Survey finds less optimism in Isles
By Andrew Gomes
Advertiser Staff Writer
By Andrew Gomes
Fewer Hawai'i businesses expect the state economy will improve this year, according to a new survey that suggests most companies perceive economic growth is leveling off after peaking last year.
The survey of 454 companies across a broad range of sizes and industries found that 43 percent were optimistic that the economy will improve this year, down from 54 percent a year ago.
A preponderance of respondents, 47 percent, expects the economy to stay the same, up from 40 percent a year ago. The number of pessimists anticipating a worse economy this year grew to 9 percent, up from 6 percent a year ago.
The survey was conducted from Jan. 10 to Feb. 3 by Qmark Research and Polling for the Business Banking Council.
Factors that businesses cited as posing a threat to continued economic expansion included gas prices, rising interest rates, higher taxes and the general cost of doing business largely influenced by wages, healthcare and insurance.
"It was only a matter of time before rising costs dampened business enthusiasm and resulted in businesses believing that a greater portion of improving revenues would have to go to pay for increasing costs, slowing profit increases," Constance Lau, president and CEO of survey sponsor American Savings Bank, said in a statement.
Retailers as a group were much less optimistic on the outlook for their industry, with 21 percent saying they were somewhat pessimistic, compared with 5 percent a year earlier.
The response from retailers who said they were very optimistic dropped to 15 percent, compared with 52 percent a year earlier, while those who said they were somewhat optimistic grew to 58 percent, compared with 18 percent a year earlier.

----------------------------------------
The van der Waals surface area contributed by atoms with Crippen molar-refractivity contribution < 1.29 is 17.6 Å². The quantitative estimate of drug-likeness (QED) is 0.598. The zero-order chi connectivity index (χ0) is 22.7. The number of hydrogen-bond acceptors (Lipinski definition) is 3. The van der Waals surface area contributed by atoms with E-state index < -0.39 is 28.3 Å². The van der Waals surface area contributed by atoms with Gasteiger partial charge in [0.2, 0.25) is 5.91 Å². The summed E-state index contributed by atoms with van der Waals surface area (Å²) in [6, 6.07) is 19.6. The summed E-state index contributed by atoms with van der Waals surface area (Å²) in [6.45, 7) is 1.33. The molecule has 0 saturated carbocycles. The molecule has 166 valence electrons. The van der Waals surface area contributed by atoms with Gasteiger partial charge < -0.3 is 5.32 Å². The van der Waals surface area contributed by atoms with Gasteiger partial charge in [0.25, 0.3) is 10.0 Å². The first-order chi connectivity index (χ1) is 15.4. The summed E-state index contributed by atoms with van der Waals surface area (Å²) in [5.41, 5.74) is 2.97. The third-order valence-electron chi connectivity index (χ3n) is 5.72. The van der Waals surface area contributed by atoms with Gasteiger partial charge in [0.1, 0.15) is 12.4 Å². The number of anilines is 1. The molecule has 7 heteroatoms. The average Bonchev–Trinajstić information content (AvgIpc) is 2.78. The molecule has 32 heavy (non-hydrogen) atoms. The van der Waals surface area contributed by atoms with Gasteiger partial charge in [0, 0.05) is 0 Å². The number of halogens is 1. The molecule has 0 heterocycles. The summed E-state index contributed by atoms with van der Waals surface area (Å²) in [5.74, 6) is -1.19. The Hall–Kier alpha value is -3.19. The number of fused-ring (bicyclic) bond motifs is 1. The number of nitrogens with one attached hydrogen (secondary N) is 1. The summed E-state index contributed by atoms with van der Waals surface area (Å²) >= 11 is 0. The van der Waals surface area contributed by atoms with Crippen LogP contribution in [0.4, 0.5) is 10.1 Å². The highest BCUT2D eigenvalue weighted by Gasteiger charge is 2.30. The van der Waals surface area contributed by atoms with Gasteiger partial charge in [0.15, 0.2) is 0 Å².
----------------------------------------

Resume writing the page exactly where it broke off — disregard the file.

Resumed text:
"I think we're beginning to see some caution among retailers," said Barbara Ankersmit, Qmark president.
Savina Wendin, sales vice president at large local manufacturer and retailer Maui Divers, said finding employees to help the business grow is one of company's biggest challenges.
With 54 stores, Maui Divers has 100 retail job openings, including openings for 30 of the company's 64 store manager positions.
"With the proposed growth we have over the next five years, we have a desperate need for qualified leadership," Wendin said.
Business performance among all survey respondents was largely unchanged from last year. Some 56 percent reported higher gross revenue, compared with 54 percent a year ago. Fewer reported a revenue decline — 12 percent compared with 24 percent — in the same period.
Pretax profits rose for 39 percent of businesses surveyed, compared with 44 percent a year ago. Pretax profits fell for 22 percent of businesses vs. 23 percent during the same period.
"The sentiment among general study respondents is for a leveling of the growth in the economy prompting a wait-and-see attitude," the survey said.
The state Department of Business, Economic Development & Tourism forecasts growth of 6 percent this year, down from 7.8 percent in 2004 and an estimated 7.1 percent last year. The agency forecasts a 3.2 percent rise in real personal income and 1.5 percent job growth.
Reach Andrew Gomes at firstname.lastname@example.org.